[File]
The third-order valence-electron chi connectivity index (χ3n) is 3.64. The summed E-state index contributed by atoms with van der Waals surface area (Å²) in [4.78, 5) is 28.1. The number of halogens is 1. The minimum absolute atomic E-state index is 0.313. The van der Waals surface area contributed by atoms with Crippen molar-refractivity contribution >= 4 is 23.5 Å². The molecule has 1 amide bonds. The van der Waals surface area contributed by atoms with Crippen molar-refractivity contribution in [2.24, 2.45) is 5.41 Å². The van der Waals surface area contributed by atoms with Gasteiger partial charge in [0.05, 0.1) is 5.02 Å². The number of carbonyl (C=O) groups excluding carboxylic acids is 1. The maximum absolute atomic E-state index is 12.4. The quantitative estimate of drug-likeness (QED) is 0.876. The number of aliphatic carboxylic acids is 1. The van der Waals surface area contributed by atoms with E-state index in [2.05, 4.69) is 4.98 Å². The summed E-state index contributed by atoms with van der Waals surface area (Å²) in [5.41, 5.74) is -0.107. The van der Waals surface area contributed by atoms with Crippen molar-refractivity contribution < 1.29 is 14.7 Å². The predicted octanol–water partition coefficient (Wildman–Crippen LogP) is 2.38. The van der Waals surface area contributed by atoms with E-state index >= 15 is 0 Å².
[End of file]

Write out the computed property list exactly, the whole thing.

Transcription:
The third-order valence-electron chi connectivity index (χ3n) is 3.64. The summed E-state index contributed by atoms with van der Waals surface area (Å²) in [4.78, 5) is 28.1. The number of halogens is 1. The minimum absolute atomic E-state index is 0.313. The van der Waals surface area contributed by atoms with Crippen molar-refractivity contribution >= 4 is 23.5 Å². The molecule has 1 amide bonds. The van der Waals surface area contributed by atoms with Crippen molar-refractivity contribution in [2.24, 2.45) is 5.41 Å². The van der Waals surface area contributed by atoms with Gasteiger partial charge in [0.05, 0.1) is 5.02 Å². The number of carbonyl (C=O) groups excluding carboxylic acids is 1. The maximum absolute atomic E-state index is 12.4. The quantitative estimate of drug-likeness (QED) is 0.876. The number of aliphatic carboxylic acids is 1. The van der Waals surface area contributed by atoms with E-state index in [2.05, 4.69) is 4.98 Å². The summed E-state index contributed by atoms with van der Waals surface area (Å²) in [5.41, 5.74) is -0.107. The van der Waals surface area contributed by atoms with Crippen molar-refractivity contribution < 1.29 is 14.7 Å². The predicted octanol–water partition coefficient (Wildman–Crippen LogP) is 2.38. The van der Waals surface area contributed by atoms with E-state index >= 15 is 0 Å².